For the first time in history, the amount Americans spend on dining out overtook grocery store purchases in March, according to Commerce Department data. This spike in spending may reflect the eating habits of the emerging Millennial generation as they are more willing to spend on “food away from home.” As stated by the National Restaurant Association, “Millennials view dining out as a social event (i.e., a chance to connect),” which explains their willingness to spend more at restaurants versus buying groceries and cooking at home.
Emily Mannel @ 11:29 AM
The School Nutrition Association’s Annual National Conference (ANC) is just around the corner: July 12-15, 2015 in Salt Lake City. Attendees will learn, network and share over an exciting four days. ANC brings education and networking opportunities for all kinds of school nutrition stakeholders – operators, industry professionals, partner organizations, food and nutrition advocates, and more.
Education and pre-con sessions will touch on various topics related to school meal programs like nutrition, meal patterns, community eligibility, summer feeding, marketing, procurement, trends, and encouraging healthy choices. There will also be a keynote presentation with NFL alum Howie Long and a closing event performance by country stars Big & Rich!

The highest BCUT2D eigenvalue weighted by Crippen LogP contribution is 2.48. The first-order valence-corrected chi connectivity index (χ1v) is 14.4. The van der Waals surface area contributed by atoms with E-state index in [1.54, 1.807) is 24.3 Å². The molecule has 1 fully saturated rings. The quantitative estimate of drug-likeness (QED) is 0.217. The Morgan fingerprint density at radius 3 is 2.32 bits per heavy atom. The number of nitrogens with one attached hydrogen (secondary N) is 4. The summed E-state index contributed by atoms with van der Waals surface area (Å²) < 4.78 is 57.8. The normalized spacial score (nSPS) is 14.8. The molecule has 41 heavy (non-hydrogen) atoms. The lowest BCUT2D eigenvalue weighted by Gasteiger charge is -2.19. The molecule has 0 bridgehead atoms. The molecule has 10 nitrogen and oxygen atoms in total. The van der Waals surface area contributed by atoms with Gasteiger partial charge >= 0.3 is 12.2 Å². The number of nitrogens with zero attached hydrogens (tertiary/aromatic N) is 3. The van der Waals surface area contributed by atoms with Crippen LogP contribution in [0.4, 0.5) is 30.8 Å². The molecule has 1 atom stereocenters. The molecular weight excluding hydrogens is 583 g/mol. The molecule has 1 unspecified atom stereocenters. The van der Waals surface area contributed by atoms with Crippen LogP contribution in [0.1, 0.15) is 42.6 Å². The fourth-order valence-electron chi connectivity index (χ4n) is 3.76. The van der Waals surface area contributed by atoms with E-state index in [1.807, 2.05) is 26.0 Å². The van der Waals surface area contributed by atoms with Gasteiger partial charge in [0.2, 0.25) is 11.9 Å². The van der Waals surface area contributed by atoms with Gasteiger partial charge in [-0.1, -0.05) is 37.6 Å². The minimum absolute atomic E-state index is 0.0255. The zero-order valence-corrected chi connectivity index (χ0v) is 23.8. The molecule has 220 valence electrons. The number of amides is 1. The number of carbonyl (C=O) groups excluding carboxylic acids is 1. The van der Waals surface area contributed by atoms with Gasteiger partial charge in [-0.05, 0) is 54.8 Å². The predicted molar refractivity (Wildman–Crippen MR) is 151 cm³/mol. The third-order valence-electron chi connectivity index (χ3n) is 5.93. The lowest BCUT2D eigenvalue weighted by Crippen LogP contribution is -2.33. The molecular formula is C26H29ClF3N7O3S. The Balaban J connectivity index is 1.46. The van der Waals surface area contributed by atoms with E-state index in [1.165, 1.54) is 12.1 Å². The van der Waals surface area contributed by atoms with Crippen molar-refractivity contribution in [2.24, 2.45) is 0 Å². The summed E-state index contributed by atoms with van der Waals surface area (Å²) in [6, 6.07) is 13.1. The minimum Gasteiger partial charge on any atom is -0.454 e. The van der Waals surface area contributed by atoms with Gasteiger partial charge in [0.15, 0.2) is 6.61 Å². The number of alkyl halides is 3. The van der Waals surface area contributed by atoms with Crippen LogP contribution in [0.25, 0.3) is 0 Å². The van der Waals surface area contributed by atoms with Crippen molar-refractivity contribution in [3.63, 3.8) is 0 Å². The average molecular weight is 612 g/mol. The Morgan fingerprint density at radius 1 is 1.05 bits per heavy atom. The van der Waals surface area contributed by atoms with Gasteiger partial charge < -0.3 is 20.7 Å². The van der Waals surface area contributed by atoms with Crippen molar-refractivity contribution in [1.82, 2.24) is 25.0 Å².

Over 800 exhibitors, including National Dairy Council (NDC), will be sharing all the newest products, services, and updates with attendees as well. The District Directors’ section meeting, sponsored by NDC, will address nutrition mythbusting and combating misconceptions around school meals – a can’t-miss event for any school nutrition director!
Learn more and register at www.schoolnutrition.org/ANC.
Gregory Miller, PhD, FACN @ 7:52 AM
As you know, the 2010 Dietary Guidelines for Americans emphasized nutrient-dense eating patterns to help meet nutrient recommendations within calorie needs. The emphasis on eating patterns has continued with the submission of the 2015 Dietary Guidelines Advisory Committee (DGAC) report in February to HHS/USDA, which serves as scientific guidance from the Committee for the 2015 Dietary Guidelines for Americans, scheduled for release later this year. For the first time, the 2015 DGAC included a chapter focused solely on the relationship between eating patterns (i.e., Healthy U.S., Healthy Vegetarian and Mediterranean) and health outcomes.